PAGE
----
yes, damnit, I remember: our mouths shy
beneath the display of bombwork, the muffled light of
fishing boats, the debris, the cats—always—mewling.

The poem ends with the repetitive music of cats, a feral sort of longing, one that can be interpreted in myriad ways—need, pain, fear, desire.

As an American Palestinian, Alyan’s poems seem to wrestle with her sense of identity through those two cultures. In “Push,” the poem falls into a seesaw litany, one that acknowledges privilege and desires to travel the world, but tempers that freedom through repeated apologies to Gaza. For example,

Rome. When I think of my future self she is walking your piazza wearing something yellow.”
Gaza. I’m sorry.”
Damascus. Nothing is as dangerous as an unlit match. You taught us that.”
Beirut. I bruise as easily as you do.”
Istanbul. Marry me.”
Gaza. I’m sorry.”

By looking at some destinations with a dreamlike wonder and other destinations with a melancholy telescope, the speaker acknowledges the pull and push of her identity. On one hand, she’s American, afforded freedom and dreams to travel. But her legacy is Palestinian, a people who’ve suffered occupation and the horrors of war for decades, partially at the hands of the American government. The poet’s specific reference to Gaza lends a particular haunting and horror to the poem, as the Palestinian population is not free to leave or enter the Gaza strip, nor can they import or export goods, making Gaza the world’s largest open air prison. Therefore, while the poet dreams of all the places she can go or has been, all the places that move something in her heart, she can’t stop looking back at Gaza and apologizing, as it’s a place where people of her ethnicity may never leave. Later in the collection, the speaker has a poignant epiphany: “I want to say teach/ me how to love one country/without hating the other.”

Another aspect of identity that’s explored in the collection is womanhood. In “You, Bonsai Girl,” womanhood is yoked with various natural disasters, so that womanhood itself becomes a sort of personal storm. The poem mentions rain, hurricanes, and wild creatures that twist in the murk—all of these giving the effect of being exposed nakedly to the elements or of being threatened and haunted by nature.

Prophecy,
how you held your body still in his bed

like you were no woman, but object.
A tooth,

long and
yellow, pulled from a witch’s

garden and oh
sister it was real. That sky. Those streets full of men

applauding your legs.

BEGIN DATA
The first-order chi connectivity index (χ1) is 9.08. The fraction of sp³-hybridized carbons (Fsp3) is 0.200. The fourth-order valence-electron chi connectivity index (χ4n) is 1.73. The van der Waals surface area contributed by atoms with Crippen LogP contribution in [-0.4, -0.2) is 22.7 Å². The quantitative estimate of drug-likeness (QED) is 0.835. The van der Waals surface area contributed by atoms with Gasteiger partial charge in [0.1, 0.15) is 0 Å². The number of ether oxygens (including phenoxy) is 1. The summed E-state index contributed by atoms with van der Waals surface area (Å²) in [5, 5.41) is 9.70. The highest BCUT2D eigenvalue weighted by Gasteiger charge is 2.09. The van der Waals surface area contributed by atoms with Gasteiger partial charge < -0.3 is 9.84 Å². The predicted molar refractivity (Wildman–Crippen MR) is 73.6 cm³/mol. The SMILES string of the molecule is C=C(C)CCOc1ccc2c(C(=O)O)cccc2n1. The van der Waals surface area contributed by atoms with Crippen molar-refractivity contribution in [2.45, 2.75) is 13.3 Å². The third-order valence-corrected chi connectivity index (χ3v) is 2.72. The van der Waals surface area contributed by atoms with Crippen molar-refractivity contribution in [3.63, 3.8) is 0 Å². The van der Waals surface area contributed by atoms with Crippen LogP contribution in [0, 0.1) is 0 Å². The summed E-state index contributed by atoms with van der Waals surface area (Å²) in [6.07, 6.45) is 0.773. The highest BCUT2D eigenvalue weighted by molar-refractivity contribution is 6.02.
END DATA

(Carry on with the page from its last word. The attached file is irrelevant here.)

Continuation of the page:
In these lines, the poet exposes some of the concrete disasters that come with womanhood, beginning with the hope of love and intimacy, turning to the despair of objectification, then finally the sad power a woman carries solely through performing for the male gaze, her body always on display for the “streets full of men.” In another poem, “Meimei,” the speaker also explores this subject through interrogating generations of women in her family to listen to their wisdom and ideologies in relationships to both men and home. We can see that the idea of womanhood has always been bound to an idea of suffering.

Another touchstone in this collection is that of dreams or a surreal dreamscape in which the poems exist. In “Dinner,” the speaker begins with dreamlike images: circling lions, plants that unfurl like steam, following a man down a dark hallway, and a “slow awakening.” Then the poem turns from the dreamlike to a cry for the spiritual: “I want god, I want God, to bury myself/ towards the swarming.” After, the poem moves to images of food—tomatoes, cucumbers, potatoes, baguettes—all signs of nourishment and the need to quench starvation, perhaps a spiritual starvation. Then the poem introduces Sangria, so that the nourishment turns to intoxication, and just as the speaker makes that dizzying turn, it spins on itself again and introduces death through coffins, war, forests that “receive bodies like a wife.” The poem ends with another nod to ravaged cities: “Gaza. Homs. Alexandria. O, Damascus.” In another poem, “After Thunderstorms in Oklahoma,” the speaker has a literal dream in which she’s in Ramallah (a Palestinian city in the West Bank), surrounded by images of sickliness, lack of growth, decay, and darkness. There’s a haunting pulse of threat in the poem. Finally, the speaker says “I woke and it was sun I had forgot.” The dream had blotted out all potential for hope.